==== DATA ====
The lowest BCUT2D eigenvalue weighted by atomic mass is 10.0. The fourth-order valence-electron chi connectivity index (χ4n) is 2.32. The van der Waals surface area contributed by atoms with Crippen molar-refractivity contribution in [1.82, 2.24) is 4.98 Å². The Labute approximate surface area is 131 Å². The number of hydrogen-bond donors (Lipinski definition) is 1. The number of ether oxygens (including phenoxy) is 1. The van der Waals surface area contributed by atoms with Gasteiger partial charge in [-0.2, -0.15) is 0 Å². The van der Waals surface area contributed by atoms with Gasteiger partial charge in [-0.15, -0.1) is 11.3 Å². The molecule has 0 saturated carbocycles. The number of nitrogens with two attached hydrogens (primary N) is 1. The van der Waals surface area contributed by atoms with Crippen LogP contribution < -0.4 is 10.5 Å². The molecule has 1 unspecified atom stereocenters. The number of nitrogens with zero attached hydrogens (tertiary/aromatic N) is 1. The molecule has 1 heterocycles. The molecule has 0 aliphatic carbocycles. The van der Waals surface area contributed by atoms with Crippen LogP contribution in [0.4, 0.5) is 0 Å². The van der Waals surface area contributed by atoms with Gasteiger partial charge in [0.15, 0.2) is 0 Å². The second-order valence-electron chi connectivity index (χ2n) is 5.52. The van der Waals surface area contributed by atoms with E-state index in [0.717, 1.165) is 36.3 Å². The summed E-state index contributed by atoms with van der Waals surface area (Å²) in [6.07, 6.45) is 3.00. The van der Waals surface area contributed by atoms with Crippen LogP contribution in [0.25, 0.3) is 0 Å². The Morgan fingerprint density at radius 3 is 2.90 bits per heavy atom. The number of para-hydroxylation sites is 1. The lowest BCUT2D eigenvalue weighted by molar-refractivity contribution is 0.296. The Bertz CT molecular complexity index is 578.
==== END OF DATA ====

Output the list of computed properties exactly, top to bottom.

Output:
The lowest BCUT2D eigenvalue weighted by atomic mass is 10.0. The fourth-order valence-electron chi connectivity index (χ4n) is 2.32. The van der Waals surface area contributed by atoms with Crippen molar-refractivity contribution in [1.82, 2.24) is 4.98 Å². The Labute approximate surface area is 131 Å². The number of hydrogen-bond donors (Lipinski definition) is 1. The number of ether oxygens (including phenoxy) is 1. The van der Waals surface area contributed by atoms with Gasteiger partial charge in [-0.2, -0.15) is 0 Å². The van der Waals surface area contributed by atoms with Gasteiger partial charge in [-0.15, -0.1) is 11.3 Å². The molecule has 0 saturated carbocycles. The number of nitrogens with two attached hydrogens (primary N) is 1. The van der Waals surface area contributed by atoms with Crippen LogP contribution < -0.4 is 10.5 Å². The molecule has 1 unspecified atom stereocenters. The number of nitrogens with zero attached hydrogens (tertiary/aromatic N) is 1. The molecule has 1 heterocycles. The molecule has 0 aliphatic carbocycles. The van der Waals surface area contributed by atoms with Crippen LogP contribution in [0.4, 0.5) is 0 Å². The van der Waals surface area contributed by atoms with Gasteiger partial charge in [0.15, 0.2) is 0 Å². The second-order valence-electron chi connectivity index (χ2n) is 5.52. The van der Waals surface area contributed by atoms with E-state index in [0.717, 1.165) is 36.3 Å². The summed E-state index contributed by atoms with van der Waals surface area (Å²) in [6.07, 6.45) is 3.00. The van der Waals surface area contributed by atoms with Crippen LogP contribution in [0.25, 0.3) is 0 Å². The Morgan fingerprint density at radius 3 is 2.90 bits per heavy atom. The number of para-hydroxylation sites is 1. The lowest BCUT2D eigenvalue weighted by molar-refractivity contribution is 0.296. The Bertz CT molecular complexity index is 578.